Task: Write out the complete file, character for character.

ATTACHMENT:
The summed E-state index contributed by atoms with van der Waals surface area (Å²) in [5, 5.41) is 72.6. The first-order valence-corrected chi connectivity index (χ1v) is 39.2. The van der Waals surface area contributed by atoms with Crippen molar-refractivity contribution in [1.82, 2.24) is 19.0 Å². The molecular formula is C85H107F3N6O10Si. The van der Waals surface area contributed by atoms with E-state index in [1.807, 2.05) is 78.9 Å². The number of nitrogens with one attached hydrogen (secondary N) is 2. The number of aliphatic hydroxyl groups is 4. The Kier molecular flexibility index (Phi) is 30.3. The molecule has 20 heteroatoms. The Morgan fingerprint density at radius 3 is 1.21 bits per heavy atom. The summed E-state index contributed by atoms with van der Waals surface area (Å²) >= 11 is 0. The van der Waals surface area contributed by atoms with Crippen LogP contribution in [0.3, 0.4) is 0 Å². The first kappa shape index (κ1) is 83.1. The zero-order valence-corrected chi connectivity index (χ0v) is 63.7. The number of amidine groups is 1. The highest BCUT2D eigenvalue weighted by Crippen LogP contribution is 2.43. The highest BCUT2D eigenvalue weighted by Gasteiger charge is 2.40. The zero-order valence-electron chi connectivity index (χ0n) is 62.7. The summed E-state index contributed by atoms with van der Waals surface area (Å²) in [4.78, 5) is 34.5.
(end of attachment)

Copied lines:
The summed E-state index contributed by atoms with van der Waals surface area (Å²) in [5, 5.41) is 72.6. The first-order valence-corrected chi connectivity index (χ1v) is 39.2. The van der Waals surface area contributed by atoms with Crippen molar-refractivity contribution in [1.82, 2.24) is 19.0 Å². The molecular formula is C85H107F3N6O10Si. The van der Waals surface area contributed by atoms with E-state index in [1.807, 2.05) is 78.9 Å². The number of nitrogens with one attached hydrogen (secondary N) is 2. The number of aliphatic hydroxyl groups is 4. The Kier molecular flexibility index (Phi) is 30.3. The molecule has 20 heteroatoms. The Morgan fingerprint density at radius 3 is 1.21 bits per heavy atom. The summed E-state index contributed by atoms with van der Waals surface area (Å²) >= 11 is 0. The van der Waals surface area contributed by atoms with Crippen LogP contribution in [0.3, 0.4) is 0 Å². The first kappa shape index (κ1) is 83.1. The zero-order valence-corrected chi connectivity index (χ0v) is 63.7. The number of amidine groups is 1. The highest BCUT2D eigenvalue weighted by Crippen LogP contribution is 2.43. The highest BCUT2D eigenvalue weighted by Gasteiger charge is 2.40. The zero-order valence-electron chi connectivity index (χ0n) is 62.7. The summed E-state index contributed by atoms with van der Waals surface area (Å²) in [4.78, 5) is 34.5.